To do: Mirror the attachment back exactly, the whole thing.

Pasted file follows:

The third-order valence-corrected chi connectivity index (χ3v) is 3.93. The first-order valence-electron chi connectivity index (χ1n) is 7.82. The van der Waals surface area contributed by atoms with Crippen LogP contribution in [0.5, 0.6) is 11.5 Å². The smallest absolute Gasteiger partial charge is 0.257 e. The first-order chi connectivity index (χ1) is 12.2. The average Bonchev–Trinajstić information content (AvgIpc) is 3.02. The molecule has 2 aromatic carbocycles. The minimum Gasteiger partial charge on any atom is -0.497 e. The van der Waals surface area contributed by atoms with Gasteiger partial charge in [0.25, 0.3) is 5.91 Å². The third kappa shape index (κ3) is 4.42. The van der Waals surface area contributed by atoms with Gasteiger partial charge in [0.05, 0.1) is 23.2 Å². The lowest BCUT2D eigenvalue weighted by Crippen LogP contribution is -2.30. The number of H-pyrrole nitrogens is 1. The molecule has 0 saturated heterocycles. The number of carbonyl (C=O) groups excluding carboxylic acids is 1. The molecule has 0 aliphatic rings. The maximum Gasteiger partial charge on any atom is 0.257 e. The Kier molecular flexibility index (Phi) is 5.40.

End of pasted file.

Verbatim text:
The third-order valence-corrected chi connectivity index (χ3v) is 3.93. The first-order valence-electron chi connectivity index (χ1n) is 7.82. The van der Waals surface area contributed by atoms with Crippen LogP contribution in [0.5, 0.6) is 11.5 Å². The smallest absolute Gasteiger partial charge is 0.257 e. The first-order chi connectivity index (χ1) is 12.2. The average Bonchev–Trinajstić information content (AvgIpc) is 3.02. The molecule has 2 aromatic carbocycles. The minimum Gasteiger partial charge on any atom is -0.497 e. The van der Waals surface area contributed by atoms with Gasteiger partial charge in [0.25, 0.3) is 5.91 Å². The third kappa shape index (κ3) is 4.42. The van der Waals surface area contributed by atoms with Gasteiger partial charge in [0.05, 0.1) is 23.2 Å². The lowest BCUT2D eigenvalue weighted by Crippen LogP contribution is -2.30. The number of H-pyrrole nitrogens is 1. The molecule has 0 saturated heterocycles. The number of carbonyl (C=O) groups excluding carboxylic acids is 1. The molecule has 0 aliphatic rings. The maximum Gasteiger partial charge on any atom is 0.257 e. The Kier molecular flexibility index (Phi) is 5.40.